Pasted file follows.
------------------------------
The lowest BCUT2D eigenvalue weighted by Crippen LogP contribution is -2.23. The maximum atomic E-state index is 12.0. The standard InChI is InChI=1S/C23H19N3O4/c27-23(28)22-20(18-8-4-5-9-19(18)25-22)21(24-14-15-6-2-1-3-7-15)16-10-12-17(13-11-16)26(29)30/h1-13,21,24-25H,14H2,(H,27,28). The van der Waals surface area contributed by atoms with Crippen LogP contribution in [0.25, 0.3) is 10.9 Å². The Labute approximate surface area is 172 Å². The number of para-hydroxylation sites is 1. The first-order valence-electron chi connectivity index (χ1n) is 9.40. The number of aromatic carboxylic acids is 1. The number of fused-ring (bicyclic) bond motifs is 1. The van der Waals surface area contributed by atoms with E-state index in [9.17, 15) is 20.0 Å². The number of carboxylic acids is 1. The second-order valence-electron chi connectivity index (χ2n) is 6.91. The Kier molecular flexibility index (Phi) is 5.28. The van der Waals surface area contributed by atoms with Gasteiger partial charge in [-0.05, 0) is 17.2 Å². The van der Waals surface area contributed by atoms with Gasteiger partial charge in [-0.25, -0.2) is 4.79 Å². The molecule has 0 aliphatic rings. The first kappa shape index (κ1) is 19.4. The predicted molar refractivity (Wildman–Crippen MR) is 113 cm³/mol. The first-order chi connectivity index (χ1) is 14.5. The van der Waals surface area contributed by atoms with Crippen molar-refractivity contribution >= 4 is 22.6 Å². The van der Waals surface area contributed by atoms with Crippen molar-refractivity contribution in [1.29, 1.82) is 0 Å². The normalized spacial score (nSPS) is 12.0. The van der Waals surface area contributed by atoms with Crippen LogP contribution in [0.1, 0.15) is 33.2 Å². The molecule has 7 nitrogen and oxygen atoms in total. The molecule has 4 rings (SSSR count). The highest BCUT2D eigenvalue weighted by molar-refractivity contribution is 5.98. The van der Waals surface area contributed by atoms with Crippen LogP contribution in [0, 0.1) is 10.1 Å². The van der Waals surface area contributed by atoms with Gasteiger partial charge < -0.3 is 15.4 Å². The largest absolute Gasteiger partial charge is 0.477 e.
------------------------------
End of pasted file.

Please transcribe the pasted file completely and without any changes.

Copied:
The lowest BCUT2D eigenvalue weighted by Crippen LogP contribution is -2.23. The maximum atomic E-state index is 12.0. The standard InChI is InChI=1S/C23H19N3O4/c27-23(28)22-20(18-8-4-5-9-19(18)25-22)21(24-14-15-6-2-1-3-7-15)16-10-12-17(13-11-16)26(29)30/h1-13,21,24-25H,14H2,(H,27,28). The van der Waals surface area contributed by atoms with Crippen LogP contribution in [0.25, 0.3) is 10.9 Å². The Labute approximate surface area is 172 Å². The number of para-hydroxylation sites is 1. The first-order valence-electron chi connectivity index (χ1n) is 9.40. The number of aromatic carboxylic acids is 1. The number of fused-ring (bicyclic) bond motifs is 1. The van der Waals surface area contributed by atoms with E-state index in [9.17, 15) is 20.0 Å². The number of carboxylic acids is 1. The second-order valence-electron chi connectivity index (χ2n) is 6.91. The Kier molecular flexibility index (Phi) is 5.28. The van der Waals surface area contributed by atoms with Gasteiger partial charge in [-0.05, 0) is 17.2 Å². The van der Waals surface area contributed by atoms with Gasteiger partial charge in [-0.25, -0.2) is 4.79 Å². The molecule has 0 aliphatic rings. The first kappa shape index (κ1) is 19.4. The predicted molar refractivity (Wildman–Crippen MR) is 113 cm³/mol. The first-order chi connectivity index (χ1) is 14.5. The van der Waals surface area contributed by atoms with Crippen molar-refractivity contribution >= 4 is 22.6 Å². The van der Waals surface area contributed by atoms with Crippen molar-refractivity contribution in [1.29, 1.82) is 0 Å². The normalized spacial score (nSPS) is 12.0. The van der Waals surface area contributed by atoms with Crippen LogP contribution in [0.1, 0.15) is 33.2 Å². The molecule has 7 nitrogen and oxygen atoms in total. The molecule has 4 rings (SSSR count). The highest BCUT2D eigenvalue weighted by molar-refractivity contribution is 5.98. The van der Waals surface area contributed by atoms with Crippen LogP contribution in [0, 0.1) is 10.1 Å². The van der Waals surface area contributed by atoms with Gasteiger partial charge < -0.3 is 15.4 Å². The largest absolute Gasteiger partial charge is 0.477 e.